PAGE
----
If you are being recruited, don’t take it for granted. No matter who or when or how you get recruited, just being able to say a college program has interest in you is special. Be appreciative, because there are a thousand other players out there that would like to trade places with you. And keep in mind, not everyone is meant to play at the Division I level, and that’s okay. Because as a former Division III guy, I can tell you that playing at another level can be just as an enjoyable experience.
Q: Does the scholarship amount you offer a player predict his playing time?
When we meet with a young man and his family, there’s always two big elephants that walk in the room. And those are, “How much are we going to offer you and how soon can you play?” It’s a conversation about dollar amount and playing time. As important as both of those things are, you should understand that the two of those things don’t go together. Scholarship dollars and playing time don’t correlate. The reality of college recruiting is that you don’t control how much you get offered, but you do control the playing time you get.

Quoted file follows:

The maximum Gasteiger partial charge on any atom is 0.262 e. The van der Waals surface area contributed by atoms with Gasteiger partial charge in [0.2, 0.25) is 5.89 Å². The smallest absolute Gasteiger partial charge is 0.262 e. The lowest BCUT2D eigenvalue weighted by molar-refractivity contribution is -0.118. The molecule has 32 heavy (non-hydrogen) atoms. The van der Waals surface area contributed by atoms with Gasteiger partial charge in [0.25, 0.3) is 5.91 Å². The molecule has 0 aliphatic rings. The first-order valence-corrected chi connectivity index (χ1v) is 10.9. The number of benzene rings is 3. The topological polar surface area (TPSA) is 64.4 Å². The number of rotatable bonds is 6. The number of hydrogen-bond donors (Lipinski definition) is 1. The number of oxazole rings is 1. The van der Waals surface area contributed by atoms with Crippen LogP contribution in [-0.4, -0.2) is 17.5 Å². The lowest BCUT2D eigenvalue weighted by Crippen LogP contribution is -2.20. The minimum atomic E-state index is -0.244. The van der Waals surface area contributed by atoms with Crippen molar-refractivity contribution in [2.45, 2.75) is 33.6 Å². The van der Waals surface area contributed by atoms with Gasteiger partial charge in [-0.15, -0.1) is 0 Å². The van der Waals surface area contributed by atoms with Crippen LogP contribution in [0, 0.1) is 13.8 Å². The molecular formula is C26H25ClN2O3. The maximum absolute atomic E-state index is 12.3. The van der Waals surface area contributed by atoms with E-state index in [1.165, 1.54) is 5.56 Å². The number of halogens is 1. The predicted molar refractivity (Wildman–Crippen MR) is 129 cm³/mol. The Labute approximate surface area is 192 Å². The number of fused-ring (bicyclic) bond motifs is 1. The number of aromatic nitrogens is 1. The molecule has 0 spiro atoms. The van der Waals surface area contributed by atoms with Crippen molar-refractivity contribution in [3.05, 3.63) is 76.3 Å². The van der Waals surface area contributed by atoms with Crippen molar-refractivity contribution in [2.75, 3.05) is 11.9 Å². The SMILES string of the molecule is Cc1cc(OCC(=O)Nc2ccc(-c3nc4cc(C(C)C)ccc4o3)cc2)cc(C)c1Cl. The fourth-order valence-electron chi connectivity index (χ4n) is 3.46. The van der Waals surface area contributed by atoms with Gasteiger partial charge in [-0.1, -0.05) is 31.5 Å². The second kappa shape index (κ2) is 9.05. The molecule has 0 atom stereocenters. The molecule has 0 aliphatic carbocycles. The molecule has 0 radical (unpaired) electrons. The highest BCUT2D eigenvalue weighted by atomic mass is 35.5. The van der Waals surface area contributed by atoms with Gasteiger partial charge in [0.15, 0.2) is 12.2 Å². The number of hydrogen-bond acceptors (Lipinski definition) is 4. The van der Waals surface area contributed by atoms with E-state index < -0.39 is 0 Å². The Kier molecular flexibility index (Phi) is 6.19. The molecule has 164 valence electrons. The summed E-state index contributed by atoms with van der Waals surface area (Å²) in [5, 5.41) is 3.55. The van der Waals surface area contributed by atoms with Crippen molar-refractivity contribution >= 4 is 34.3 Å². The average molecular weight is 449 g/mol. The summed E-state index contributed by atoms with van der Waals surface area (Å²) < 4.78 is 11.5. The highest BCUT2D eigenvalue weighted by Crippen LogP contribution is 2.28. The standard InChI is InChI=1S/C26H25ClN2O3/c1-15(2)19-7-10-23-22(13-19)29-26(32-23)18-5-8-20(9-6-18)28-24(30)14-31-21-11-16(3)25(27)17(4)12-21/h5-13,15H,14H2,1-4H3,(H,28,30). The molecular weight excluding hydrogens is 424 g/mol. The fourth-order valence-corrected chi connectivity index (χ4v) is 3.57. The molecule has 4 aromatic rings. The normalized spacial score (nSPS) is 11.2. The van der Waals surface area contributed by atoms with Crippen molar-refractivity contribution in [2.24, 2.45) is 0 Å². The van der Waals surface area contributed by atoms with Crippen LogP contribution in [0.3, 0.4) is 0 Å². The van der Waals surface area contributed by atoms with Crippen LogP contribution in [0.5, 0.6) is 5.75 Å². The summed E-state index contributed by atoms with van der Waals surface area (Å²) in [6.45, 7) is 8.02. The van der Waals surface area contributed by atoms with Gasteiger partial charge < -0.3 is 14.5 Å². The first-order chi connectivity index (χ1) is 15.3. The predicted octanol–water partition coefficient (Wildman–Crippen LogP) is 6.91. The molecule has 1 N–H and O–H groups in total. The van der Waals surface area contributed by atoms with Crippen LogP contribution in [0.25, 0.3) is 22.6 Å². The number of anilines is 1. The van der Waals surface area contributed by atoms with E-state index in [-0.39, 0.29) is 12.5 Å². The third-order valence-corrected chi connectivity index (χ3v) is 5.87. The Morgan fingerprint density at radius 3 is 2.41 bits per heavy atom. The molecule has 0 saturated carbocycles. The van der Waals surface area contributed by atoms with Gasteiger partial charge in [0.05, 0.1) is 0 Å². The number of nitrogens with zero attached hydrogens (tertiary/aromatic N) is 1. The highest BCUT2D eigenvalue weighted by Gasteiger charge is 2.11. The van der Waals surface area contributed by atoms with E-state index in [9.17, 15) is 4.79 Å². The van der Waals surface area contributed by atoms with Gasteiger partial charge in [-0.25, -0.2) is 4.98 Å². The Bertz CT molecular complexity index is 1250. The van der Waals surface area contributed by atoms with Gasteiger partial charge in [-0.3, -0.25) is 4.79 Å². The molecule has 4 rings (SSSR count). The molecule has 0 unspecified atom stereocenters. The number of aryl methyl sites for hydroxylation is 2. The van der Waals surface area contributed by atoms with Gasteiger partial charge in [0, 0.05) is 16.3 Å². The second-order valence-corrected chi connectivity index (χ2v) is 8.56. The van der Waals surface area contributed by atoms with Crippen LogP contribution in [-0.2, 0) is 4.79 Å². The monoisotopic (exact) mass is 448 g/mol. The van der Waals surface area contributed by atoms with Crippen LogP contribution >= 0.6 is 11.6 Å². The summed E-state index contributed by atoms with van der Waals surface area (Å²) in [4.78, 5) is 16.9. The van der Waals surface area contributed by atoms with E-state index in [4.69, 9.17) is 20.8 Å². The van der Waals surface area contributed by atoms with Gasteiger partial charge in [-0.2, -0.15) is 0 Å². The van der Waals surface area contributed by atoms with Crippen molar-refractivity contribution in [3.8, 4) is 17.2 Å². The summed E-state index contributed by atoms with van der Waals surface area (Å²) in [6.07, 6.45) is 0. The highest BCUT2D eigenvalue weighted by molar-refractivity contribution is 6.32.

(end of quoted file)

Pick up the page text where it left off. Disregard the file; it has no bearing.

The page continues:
I learned very early on at UNC that families equated scholarship amount, to a player’s worth. That’s just not the case. Listen, I’m not that good to be able to tell a high school player how much I think they’re “worth” to our program before they get on campus. In a perfect world, we’d be giving the scholarship amount when they’re leaving UNC, after their career was over. At that point, we’d definitely know how much they meant to our program. A scholarship offer is not a predictor for playing time. I think I’m most like other coaches when I say, we will put the best nine out on the field. End of story.